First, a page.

Such was the case for Green, who collected eight hits but also threw a whopping 83 pitches in 3 1/3 innings. It was another tough outing for him against the Pirates. Last season, Greene and Art Warren didn’t allow a hit more than eight runs at PNC Park, but the Pirates scored a run with a fielder’s choice to steal a 1-0 victory.

Fernando Cruz took over. After three walks and a wild pitch, the Pirates took a 4-1 lead.

The last Pirates player to achieve an Opening Day victory was Liriano in 2016. Keller looked poised to end that slide when he took a 4-2 lead in the bottom of the fifth—until Jason Fosler tied the score with a two-goal, three-run triple that barely eluded the game. The glove of the first entrepreneur, Carlos Santana.

Keeler worked 4 2/3 innings and struck out four runs with six hits, walked four and struck out eight. The Sweeper, who was so wild last season that he canceled it for a while, has troubled him again, so he relied heavily on the cutter and the four-seam fastball.

“I didn’t feel the best there,” Keeler said. “Just one of those days, a day off.”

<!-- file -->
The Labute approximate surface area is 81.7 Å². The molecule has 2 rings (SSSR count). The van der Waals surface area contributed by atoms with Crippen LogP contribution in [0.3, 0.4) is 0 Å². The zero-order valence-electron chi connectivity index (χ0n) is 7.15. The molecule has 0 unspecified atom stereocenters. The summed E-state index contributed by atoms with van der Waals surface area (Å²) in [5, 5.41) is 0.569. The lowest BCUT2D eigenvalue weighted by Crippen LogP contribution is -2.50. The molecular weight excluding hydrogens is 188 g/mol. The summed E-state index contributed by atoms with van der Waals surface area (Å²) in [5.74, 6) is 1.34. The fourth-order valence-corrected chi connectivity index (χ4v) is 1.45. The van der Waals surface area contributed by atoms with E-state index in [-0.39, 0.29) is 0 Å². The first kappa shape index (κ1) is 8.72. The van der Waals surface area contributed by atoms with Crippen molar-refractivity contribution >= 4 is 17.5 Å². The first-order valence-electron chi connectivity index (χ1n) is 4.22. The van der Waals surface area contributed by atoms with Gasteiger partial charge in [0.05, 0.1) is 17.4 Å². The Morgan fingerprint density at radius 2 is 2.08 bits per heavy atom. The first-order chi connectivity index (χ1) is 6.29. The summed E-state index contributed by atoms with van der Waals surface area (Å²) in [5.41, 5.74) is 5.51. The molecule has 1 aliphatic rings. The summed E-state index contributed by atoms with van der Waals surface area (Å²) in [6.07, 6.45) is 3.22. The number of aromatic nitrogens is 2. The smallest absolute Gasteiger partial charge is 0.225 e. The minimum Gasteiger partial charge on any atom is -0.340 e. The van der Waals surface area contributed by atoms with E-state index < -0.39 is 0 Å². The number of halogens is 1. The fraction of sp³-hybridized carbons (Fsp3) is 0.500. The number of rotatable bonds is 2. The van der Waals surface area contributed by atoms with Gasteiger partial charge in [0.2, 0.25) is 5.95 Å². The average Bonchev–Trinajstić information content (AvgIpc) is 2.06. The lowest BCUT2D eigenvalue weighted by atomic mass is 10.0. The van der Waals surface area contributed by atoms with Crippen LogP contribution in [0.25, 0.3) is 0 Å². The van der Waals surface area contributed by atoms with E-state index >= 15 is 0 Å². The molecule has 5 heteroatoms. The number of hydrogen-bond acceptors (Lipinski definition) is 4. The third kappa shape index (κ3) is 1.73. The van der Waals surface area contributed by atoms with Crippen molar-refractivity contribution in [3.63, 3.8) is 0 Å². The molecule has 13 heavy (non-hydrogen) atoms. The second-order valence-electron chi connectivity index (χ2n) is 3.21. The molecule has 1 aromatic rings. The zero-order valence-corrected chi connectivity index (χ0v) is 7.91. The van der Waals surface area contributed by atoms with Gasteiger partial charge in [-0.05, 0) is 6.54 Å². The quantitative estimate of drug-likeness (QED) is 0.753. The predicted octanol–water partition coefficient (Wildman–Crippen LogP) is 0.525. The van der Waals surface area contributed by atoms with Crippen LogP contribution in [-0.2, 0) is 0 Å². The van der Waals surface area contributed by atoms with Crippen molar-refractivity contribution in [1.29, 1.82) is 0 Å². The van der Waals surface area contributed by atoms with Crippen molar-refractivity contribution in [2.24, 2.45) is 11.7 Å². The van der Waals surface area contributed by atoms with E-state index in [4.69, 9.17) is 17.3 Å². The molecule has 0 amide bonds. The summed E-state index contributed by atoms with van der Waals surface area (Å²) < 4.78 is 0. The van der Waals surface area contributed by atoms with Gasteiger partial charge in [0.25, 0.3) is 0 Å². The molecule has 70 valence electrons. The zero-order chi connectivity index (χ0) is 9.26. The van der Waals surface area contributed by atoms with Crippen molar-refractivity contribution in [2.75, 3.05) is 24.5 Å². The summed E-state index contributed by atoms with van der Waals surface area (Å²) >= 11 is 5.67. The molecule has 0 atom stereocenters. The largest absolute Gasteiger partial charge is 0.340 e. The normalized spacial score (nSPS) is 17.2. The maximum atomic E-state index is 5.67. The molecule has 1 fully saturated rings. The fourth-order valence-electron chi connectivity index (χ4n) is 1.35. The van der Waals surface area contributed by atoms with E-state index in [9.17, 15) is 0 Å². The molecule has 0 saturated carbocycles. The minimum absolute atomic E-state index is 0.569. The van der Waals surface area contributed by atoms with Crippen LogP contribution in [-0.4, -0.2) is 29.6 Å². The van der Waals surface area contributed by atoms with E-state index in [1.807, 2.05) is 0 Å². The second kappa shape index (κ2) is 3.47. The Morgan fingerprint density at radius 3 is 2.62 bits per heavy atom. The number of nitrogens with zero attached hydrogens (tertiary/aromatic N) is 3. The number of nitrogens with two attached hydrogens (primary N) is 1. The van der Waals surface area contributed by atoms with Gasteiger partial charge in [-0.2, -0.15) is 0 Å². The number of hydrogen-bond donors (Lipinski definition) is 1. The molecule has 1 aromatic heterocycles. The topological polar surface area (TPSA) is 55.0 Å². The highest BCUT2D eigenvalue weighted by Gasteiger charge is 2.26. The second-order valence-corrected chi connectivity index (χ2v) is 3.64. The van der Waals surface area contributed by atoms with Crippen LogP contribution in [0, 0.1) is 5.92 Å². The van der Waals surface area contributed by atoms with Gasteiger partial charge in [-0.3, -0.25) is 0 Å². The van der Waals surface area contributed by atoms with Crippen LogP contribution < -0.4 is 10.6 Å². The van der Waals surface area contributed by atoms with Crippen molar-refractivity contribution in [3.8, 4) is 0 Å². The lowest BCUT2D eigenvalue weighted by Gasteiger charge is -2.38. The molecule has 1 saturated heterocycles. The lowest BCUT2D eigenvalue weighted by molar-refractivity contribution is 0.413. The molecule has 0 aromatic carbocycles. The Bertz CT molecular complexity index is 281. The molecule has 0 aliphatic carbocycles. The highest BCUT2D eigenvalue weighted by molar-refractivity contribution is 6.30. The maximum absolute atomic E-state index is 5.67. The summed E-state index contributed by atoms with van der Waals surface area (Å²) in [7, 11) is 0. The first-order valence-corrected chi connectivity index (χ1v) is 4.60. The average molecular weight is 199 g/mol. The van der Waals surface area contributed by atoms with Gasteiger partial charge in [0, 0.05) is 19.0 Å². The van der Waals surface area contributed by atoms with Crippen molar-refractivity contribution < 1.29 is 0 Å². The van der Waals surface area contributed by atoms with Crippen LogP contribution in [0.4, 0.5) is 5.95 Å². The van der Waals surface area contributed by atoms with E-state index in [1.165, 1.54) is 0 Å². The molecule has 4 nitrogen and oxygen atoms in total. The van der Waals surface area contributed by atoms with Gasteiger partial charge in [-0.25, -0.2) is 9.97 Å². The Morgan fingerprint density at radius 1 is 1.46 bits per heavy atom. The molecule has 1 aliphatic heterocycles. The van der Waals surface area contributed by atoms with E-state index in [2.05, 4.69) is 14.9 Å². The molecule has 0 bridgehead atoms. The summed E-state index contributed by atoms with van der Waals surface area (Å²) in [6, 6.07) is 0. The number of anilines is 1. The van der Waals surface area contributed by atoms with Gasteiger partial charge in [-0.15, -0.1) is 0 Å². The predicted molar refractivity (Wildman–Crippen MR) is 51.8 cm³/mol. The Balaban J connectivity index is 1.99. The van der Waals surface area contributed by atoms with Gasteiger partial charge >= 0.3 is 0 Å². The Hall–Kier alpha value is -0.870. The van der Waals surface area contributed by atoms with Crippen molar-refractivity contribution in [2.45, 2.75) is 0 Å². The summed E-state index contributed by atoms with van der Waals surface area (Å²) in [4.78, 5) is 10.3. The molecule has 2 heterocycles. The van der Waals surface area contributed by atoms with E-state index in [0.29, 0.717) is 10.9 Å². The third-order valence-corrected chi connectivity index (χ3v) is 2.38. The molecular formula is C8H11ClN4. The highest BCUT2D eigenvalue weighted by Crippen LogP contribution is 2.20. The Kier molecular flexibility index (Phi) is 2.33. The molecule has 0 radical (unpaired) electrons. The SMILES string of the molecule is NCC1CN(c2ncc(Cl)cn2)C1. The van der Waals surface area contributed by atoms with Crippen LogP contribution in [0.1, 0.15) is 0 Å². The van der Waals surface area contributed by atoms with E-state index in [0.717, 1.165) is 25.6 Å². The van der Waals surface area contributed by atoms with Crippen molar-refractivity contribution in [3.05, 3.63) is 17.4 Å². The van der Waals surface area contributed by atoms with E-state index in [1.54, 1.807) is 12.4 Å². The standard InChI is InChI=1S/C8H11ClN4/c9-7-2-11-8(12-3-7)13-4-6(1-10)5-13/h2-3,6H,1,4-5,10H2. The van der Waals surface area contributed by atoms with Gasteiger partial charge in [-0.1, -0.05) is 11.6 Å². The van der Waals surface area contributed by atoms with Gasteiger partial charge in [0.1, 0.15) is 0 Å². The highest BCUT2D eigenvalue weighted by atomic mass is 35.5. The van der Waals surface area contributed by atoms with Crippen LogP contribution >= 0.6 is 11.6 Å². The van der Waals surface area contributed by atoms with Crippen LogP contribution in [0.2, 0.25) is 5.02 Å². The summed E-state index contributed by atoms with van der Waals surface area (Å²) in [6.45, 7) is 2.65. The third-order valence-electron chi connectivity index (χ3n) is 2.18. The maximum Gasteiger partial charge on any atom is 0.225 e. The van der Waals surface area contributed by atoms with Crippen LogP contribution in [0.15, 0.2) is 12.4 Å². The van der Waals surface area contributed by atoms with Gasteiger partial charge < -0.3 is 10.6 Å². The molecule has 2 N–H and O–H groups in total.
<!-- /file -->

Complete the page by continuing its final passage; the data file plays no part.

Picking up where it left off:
The Pirates bullpen shut out the Reds over the last four innings. This gave the offense time to get away with the deciding round. Not surprisingly, it came from the combination of Bay (who reached base three times and scored two runs) and Cruz (who had two RBIs).

Oneil Cruz leads in the winning run with a sacrifice fly. (Sam Green / The Enquirer / USA Today)

Some fans may grumble about Shelton’s decision to put Cruise on top multiplication order, but clicked Create Squad on Thursday. With Bae on third with one out and Reynolds in a circle on deck, Reds reliever Kyle Farmer elected to play Cruz. The volleyball won’t need the depth to score Bae fast.

“Sure, I was shortening my swing a little bit,” Cruz said. “I needed to make a connection no matter what I could get across the board.”

Cruz’s swing wasn’t close to the one that launched the homer, but it got the job done. Left winger Stuart Fairchild grabbed the ball two steps in front of the warning track and Bay scored easily.

In reliever Rob Zastrezny retired all four batters he faced to clinch the win. Zastryzny, 31, was a non-roster invitee to spring training, finally making it to the opening roster in his 10th year in pro ball.

“I called my wife when I found out she was screaming,” Zastrizny said. “It feels good to achieve this goal, but I have a lot of others that I need to achieve this year.”

(Top photo: Sam Green/The Enquirer/USA Today)